However, judicial recovery led to the loss of credibility with suppliers, increased competition, demotivation among employees, and customer abandonment, resulting in a 50% drop in revenue the following year. 

The pivotal point for Campofert's recovery was a united effort—from producers continuing to supply and collaborators facing the challenge of rebuilding credibility to the broader community where Campofert operated.

Serasa Experian's study revealed that only one in four companies survives in Brazil after filing for judicial recovery. Among 3,522 companies with approved recovery requests, only 946 completed the process, and 218 of them resumed activities. The remaining 728 companies declared bankruptcy.

Addressing the agricultural retail crisis in Brazil is a complex challenge involving various economic, social, and political factors. In this context, judicial recovery should be the last resort due to the reasons mentioned. However, in Campofert's case, it was deemed extremely necessary.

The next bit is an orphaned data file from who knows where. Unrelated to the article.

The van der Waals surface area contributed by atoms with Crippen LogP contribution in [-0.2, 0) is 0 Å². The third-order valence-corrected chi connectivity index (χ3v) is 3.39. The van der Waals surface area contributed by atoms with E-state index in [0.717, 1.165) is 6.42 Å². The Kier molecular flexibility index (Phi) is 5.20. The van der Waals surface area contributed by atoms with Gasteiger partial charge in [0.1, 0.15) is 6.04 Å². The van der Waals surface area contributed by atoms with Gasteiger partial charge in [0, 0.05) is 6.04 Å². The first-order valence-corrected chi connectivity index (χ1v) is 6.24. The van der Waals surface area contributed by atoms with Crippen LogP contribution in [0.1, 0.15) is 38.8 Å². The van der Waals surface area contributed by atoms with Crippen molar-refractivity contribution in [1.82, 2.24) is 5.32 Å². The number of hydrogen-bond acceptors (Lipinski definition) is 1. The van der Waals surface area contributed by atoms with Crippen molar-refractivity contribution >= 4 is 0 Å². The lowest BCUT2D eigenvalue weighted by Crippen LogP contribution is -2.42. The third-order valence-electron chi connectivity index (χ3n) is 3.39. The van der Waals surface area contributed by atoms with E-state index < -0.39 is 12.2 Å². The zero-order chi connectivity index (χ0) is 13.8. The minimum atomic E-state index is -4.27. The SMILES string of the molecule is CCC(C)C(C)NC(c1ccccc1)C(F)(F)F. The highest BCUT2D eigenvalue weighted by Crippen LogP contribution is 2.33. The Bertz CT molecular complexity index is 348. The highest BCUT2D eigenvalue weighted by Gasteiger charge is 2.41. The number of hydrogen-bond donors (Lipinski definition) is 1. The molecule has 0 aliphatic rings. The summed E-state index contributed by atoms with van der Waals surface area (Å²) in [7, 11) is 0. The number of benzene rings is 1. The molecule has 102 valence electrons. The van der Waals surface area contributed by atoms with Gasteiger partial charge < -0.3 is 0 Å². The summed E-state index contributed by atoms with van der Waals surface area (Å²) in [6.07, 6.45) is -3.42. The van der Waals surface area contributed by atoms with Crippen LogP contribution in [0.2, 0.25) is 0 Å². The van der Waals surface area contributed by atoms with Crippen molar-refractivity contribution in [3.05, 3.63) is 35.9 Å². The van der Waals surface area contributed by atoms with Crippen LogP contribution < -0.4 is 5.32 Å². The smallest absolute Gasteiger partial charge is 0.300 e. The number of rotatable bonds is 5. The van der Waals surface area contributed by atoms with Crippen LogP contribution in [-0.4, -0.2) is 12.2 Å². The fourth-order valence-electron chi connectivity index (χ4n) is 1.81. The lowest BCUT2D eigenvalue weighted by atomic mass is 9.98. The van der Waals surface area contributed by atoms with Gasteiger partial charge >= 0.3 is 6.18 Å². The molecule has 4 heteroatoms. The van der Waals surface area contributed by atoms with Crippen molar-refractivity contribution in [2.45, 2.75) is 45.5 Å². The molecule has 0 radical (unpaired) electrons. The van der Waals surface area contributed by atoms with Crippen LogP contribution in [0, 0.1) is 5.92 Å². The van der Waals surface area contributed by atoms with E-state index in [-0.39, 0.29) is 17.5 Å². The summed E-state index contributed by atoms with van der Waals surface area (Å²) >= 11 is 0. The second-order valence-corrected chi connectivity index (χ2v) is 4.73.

Post-judicial recovery, the return of original owners, closure of unprofitable units, and the reduction of personnel by selecting the most resilient employees were the initial steps. The formation of a council and assistance from specialized companies marked the first actions. Over the next five years, Campofert underwent a management overhaul, leading to the closure of the recovery process in 2023 and the restoration of customer confidence.